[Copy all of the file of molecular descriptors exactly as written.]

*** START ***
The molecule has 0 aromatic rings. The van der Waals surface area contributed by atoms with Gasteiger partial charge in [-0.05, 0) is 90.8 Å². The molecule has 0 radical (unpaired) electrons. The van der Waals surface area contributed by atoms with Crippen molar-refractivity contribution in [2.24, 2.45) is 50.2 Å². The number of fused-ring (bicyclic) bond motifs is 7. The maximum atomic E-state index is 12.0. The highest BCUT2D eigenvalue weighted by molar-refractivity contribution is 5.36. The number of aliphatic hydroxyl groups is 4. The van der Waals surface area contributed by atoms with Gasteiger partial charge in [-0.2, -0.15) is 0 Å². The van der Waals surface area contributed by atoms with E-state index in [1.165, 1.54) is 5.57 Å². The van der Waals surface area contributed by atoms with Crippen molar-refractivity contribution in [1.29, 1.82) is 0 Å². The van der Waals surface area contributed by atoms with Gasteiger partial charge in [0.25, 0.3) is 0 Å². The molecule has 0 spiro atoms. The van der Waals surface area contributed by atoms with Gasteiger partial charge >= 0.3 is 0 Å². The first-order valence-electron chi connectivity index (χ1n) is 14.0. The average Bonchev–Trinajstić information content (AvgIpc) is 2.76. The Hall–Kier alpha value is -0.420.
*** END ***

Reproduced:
The molecule has 0 aromatic rings. The van der Waals surface area contributed by atoms with Gasteiger partial charge in [-0.05, 0) is 90.8 Å². The molecule has 0 radical (unpaired) electrons. The van der Waals surface area contributed by atoms with Crippen molar-refractivity contribution in [2.24, 2.45) is 50.2 Å². The number of fused-ring (bicyclic) bond motifs is 7. The maximum atomic E-state index is 12.0. The highest BCUT2D eigenvalue weighted by molar-refractivity contribution is 5.36. The number of aliphatic hydroxyl groups is 4. The van der Waals surface area contributed by atoms with Gasteiger partial charge in [-0.2, -0.15) is 0 Å². The van der Waals surface area contributed by atoms with E-state index in [1.165, 1.54) is 5.57 Å². The van der Waals surface area contributed by atoms with Crippen molar-refractivity contribution in [1.29, 1.82) is 0 Å². The van der Waals surface area contributed by atoms with Gasteiger partial charge in [0.25, 0.3) is 0 Å². The molecule has 0 spiro atoms. The van der Waals surface area contributed by atoms with Gasteiger partial charge >= 0.3 is 0 Å². The first-order valence-electron chi connectivity index (χ1n) is 14.0. The average Bonchev–Trinajstić information content (AvgIpc) is 2.76. The Hall–Kier alpha value is -0.420.